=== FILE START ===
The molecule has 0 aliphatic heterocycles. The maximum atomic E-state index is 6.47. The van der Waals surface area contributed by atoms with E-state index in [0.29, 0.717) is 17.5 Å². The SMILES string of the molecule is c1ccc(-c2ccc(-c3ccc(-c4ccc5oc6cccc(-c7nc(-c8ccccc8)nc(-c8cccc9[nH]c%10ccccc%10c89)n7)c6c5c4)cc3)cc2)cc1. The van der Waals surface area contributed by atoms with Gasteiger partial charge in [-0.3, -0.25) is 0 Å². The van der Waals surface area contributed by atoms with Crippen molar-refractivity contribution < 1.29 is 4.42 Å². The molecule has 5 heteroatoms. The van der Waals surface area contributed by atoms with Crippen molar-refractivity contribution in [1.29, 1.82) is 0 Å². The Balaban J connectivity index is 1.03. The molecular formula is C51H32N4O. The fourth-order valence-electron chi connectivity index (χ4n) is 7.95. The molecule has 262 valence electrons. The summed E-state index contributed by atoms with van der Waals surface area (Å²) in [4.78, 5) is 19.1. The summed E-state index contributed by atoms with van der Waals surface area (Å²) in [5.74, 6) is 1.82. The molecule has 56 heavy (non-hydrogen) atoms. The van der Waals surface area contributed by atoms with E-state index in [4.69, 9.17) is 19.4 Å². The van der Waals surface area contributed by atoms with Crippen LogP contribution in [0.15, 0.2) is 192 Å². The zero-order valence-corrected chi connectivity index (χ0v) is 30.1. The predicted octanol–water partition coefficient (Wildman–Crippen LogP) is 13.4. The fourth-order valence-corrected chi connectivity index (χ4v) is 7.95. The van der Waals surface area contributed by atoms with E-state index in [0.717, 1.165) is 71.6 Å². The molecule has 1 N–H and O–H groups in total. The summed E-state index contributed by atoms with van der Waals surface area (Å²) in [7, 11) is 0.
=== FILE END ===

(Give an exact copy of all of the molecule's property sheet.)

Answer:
The molecule has 0 aliphatic heterocycles. The maximum atomic E-state index is 6.47. The van der Waals surface area contributed by atoms with E-state index in [0.29, 0.717) is 17.5 Å². The SMILES string of the molecule is c1ccc(-c2ccc(-c3ccc(-c4ccc5oc6cccc(-c7nc(-c8ccccc8)nc(-c8cccc9[nH]c%10ccccc%10c89)n7)c6c5c4)cc3)cc2)cc1. The van der Waals surface area contributed by atoms with Gasteiger partial charge in [-0.3, -0.25) is 0 Å². The van der Waals surface area contributed by atoms with Crippen molar-refractivity contribution < 1.29 is 4.42 Å². The molecule has 5 heteroatoms. The van der Waals surface area contributed by atoms with Crippen molar-refractivity contribution in [1.29, 1.82) is 0 Å². The Balaban J connectivity index is 1.03. The molecular formula is C51H32N4O. The fourth-order valence-electron chi connectivity index (χ4n) is 7.95. The molecule has 262 valence electrons. The summed E-state index contributed by atoms with van der Waals surface area (Å²) in [4.78, 5) is 19.1. The summed E-state index contributed by atoms with van der Waals surface area (Å²) in [5.74, 6) is 1.82. The molecule has 56 heavy (non-hydrogen) atoms. The van der Waals surface area contributed by atoms with E-state index in [4.69, 9.17) is 19.4 Å². The van der Waals surface area contributed by atoms with Crippen LogP contribution in [0.15, 0.2) is 192 Å². The zero-order valence-corrected chi connectivity index (χ0v) is 30.1. The predicted octanol–water partition coefficient (Wildman–Crippen LogP) is 13.4. The fourth-order valence-corrected chi connectivity index (χ4v) is 7.95. The van der Waals surface area contributed by atoms with E-state index in [0.717, 1.165) is 71.6 Å². The molecule has 1 N–H and O–H groups in total. The summed E-state index contributed by atoms with van der Waals surface area (Å²) in [7, 11) is 0.